Spatial proximity

If a pair of tracklets overlaps in time, we calculate the Euclidean distance between their centroids averaged over their overlapping portion. Otherwise, we evaluate the distance between a tracklet’s tail and the other’s head.

Shape similarity

Shape similarity between two tracklets is taken as the undirected Hausdorff distance between the two sets of keypoints. Although this measure provides only a crude approximation of the mismatch between two animals’ skeletons, it is defined for finite sets of points of unequal size; for example, it advantageously allows the comparison of skeletons with a different number of visible keypoints.

Dynamic similarity

To further disambiguate tracklets in the rare event that they are spatially and temporally close, and similar in shape, we propose to use motion dynamics in a manner akin to ref. 48. The procedure is fully data-driven, and requires no a priori knowledge of the animals’ behavior. In the absence of noise, the rank of the Hankel matrix—a matrix constructed by stacking delayed measurements of a tracklet’s centroid—theoretically determines the dimension of state space models; that is, it is a proxy for the complexity of the underlying dynamics49. If two tracklets originate from the same dynamical system, a single, low-order regressor should suffice to approximate them both. On the other hand, tracklets belonging to different tracks would require a higher-order (that is, more complex) model to explain their spatial evolution48. Low rank approximation of a noisy matrix, however, is a complex problem, as the matrix then tends to be full rank (that is, all its singular values are nonzero). For computational efficiency, we approximate the rank of a large numbers of potentially long tracklets using singular value decomposition via interpolative decomposition. Optimal low rank was chosen as the rank after which eigenvalues drop by less than 1%.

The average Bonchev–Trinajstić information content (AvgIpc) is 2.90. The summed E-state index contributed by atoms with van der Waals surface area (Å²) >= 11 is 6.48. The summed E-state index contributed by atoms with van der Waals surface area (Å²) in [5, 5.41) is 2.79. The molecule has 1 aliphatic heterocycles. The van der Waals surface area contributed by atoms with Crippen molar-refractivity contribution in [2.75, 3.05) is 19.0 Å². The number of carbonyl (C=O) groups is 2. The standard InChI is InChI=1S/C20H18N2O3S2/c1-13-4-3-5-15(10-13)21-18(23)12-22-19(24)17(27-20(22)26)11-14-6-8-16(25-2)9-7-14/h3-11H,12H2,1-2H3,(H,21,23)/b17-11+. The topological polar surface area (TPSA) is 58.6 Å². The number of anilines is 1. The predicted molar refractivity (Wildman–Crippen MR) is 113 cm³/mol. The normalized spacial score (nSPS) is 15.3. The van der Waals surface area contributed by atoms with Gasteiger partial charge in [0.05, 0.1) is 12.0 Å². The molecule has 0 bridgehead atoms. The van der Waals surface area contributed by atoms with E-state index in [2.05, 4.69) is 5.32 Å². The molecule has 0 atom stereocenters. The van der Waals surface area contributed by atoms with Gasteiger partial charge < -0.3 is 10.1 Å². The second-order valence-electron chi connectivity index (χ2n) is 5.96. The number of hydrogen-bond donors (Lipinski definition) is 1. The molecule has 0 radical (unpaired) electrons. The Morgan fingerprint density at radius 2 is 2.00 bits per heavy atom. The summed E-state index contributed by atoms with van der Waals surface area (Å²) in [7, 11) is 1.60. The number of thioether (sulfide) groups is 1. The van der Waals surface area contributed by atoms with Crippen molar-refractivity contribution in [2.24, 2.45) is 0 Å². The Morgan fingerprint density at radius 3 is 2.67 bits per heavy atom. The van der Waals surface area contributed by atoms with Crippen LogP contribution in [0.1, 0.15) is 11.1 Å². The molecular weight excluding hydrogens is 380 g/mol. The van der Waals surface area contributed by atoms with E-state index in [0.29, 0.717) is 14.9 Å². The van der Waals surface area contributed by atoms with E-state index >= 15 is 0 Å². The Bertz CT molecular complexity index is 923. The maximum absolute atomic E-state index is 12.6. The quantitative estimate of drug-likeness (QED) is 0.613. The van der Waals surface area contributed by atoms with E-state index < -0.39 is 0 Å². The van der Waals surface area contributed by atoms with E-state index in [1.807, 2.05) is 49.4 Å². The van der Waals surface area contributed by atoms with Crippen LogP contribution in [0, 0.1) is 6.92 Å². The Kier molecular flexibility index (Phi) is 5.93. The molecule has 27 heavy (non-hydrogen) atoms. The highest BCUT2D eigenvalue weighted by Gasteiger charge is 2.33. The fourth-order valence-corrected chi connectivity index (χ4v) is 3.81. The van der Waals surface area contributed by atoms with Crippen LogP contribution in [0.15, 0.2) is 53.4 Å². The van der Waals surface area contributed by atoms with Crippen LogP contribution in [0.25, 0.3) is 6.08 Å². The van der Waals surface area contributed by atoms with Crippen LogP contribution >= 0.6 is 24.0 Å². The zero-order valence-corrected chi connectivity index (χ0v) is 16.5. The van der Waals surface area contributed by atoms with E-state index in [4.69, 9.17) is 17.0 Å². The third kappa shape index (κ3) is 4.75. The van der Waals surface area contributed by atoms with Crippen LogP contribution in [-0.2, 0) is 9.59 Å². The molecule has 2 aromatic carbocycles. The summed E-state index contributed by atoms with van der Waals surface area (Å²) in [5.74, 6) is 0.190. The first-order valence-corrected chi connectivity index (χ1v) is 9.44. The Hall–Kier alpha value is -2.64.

Problem solution for stitching